After more than a year of working from home, living in a city is looking a lot less desirable - or necessary.
Now, Rightmove has revealed that house prices outside of London have risen further in the last month, as city dwellers continue the mass exodus that began during lockdown.
The property website revealed that asking prices advertised on its site between 11 April and 8 May were 1.8% higher than the previous month, when they rose by 2.1%.
Read more: How to cope with going back into the office
Compared to March 2020, asking prices are now 6.7% higher, with the national average sitting at a hefy £333,564.
However, asking prices for homes in London are just 0.2% higher than they were a year ago, with the rise in prices outside of London “defying predictions”.
"Last year's unexpected mini-boom is rolling on into 2021, with new price and market activity records again defying many predictions," Tim Bannister, Rightmove's Director of Property Data, said in a statement.
So where's everybody going? Earlier this month, data from Rightmove listed the towns that have seen the highest number of alerts set up for available homes.
The chic Manchester suburb of Didsbury topped the list, with an average asking price of £367,429. And city types may want to book that ticket north, with Greater Manchester home to another four hotspots. Meanwhile, Merseyside's desirable Wirral Peninsula offers waterside living with miles of unspoilt beaches, and West Yorkshire and Nottinghamshire are also hugely appealing to home buyers. Just two London suburbs - Walthamstow and Chiswick - made the top 10, suggesting that some want to move further out of the city, but still want to stay on the tube line.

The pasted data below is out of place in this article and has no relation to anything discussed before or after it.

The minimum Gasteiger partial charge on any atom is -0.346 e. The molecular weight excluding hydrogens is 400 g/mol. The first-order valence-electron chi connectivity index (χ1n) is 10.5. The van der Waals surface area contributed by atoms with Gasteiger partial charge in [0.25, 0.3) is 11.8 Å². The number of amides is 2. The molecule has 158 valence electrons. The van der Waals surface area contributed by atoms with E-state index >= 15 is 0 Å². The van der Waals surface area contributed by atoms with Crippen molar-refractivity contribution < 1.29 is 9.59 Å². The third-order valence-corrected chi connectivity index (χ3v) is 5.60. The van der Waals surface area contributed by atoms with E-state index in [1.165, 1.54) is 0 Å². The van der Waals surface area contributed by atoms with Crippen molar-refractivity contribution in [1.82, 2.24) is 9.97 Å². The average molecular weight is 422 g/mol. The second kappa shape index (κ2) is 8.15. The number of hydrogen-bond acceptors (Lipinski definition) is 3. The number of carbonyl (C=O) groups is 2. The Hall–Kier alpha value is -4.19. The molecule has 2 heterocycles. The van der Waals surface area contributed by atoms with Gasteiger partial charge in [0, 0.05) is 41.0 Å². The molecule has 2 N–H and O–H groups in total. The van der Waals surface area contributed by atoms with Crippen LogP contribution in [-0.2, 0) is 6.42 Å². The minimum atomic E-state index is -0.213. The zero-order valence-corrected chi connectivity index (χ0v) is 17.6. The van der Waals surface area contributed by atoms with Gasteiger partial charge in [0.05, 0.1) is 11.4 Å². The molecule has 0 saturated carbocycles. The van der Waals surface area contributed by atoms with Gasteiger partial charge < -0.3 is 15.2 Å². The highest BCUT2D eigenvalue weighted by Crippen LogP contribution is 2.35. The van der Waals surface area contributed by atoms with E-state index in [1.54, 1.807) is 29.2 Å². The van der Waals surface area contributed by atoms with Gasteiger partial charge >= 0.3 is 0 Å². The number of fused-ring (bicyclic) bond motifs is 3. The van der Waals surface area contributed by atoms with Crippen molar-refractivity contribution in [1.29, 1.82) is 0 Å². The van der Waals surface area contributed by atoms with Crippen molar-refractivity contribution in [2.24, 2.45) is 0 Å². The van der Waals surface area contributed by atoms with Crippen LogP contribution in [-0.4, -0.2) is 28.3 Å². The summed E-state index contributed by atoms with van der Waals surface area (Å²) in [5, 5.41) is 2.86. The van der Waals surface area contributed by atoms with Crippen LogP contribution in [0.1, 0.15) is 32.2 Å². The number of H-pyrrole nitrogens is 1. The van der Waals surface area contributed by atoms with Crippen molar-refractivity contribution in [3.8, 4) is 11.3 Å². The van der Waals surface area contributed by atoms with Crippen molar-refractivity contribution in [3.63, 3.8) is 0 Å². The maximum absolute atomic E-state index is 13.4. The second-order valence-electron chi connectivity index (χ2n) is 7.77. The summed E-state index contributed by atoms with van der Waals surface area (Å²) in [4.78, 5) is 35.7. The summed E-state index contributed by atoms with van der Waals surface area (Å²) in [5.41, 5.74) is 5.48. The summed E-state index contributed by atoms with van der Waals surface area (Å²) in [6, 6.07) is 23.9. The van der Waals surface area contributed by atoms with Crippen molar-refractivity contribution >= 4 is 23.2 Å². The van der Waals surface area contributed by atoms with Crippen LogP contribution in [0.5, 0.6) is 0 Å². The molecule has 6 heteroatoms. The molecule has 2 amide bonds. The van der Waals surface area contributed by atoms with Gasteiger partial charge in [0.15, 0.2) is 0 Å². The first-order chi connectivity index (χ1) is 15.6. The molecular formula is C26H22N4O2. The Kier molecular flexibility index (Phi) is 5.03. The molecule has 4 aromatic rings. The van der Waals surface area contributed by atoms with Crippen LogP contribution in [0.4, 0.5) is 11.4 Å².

The top 10 property hotspots in the UK
Didsbury, Greater Manchester (average price: £367,429)
Walthamstow, London (£499,534)
Wirral, Merseyside (£287,243)
Prestwich, Greater Manchester (£277,643)
Horsforth, West Yorkshire (£312,460)
Chorlton-cum-Hardy, Greater Manchester (£359,377)
West Bridgford, Nottinghamshire (£365,370)
Heaton Moor, Greater Manchester (£307,040)
Bramhall, Greater Manchester (£482,311)
Chiswick, London (£969,350)
It’s not just home buyers - London renters are also looking to leave the city as lockdown ends.
A survey from rental site SpareRoom found that 77% of London renters who are planning to move are set to leave the city post-lockdown, with the majority wanting to live closer to friends and family.
"Over the past year we’ve seen the effect Covid-19 had on London rents, with averages falling consistently in four consecutive quarters," SpareRoom spokesperson Matt Hutchinson said.
"That's driven largely by a drop in demand compared to supply, as renters left the capital during lockdown. At the same time, rents have risen slightly in the rest of the UK."
As well as wanting to be closer to friends and family, those looking to leave also want more access to nature and green space, dream of a place without flatmates and would like to have more space to work from home.
However, as London reopens, Hutchinson says there could be a surge in popularity for the capital again.
"As the country starts to open up more over the coming weeks and months, we'll see pent up demand being released. We'll also see the return of jobs in sectors like entertainment, hospitality and tourism, on which London relies so heavily.
"Whether that means a mass return to the capital, or whether some of those who left won't return remains to be seen. But we do expect things to shift over the summer."
Watch: Stretch out your tension with this easy desktop yoga home workout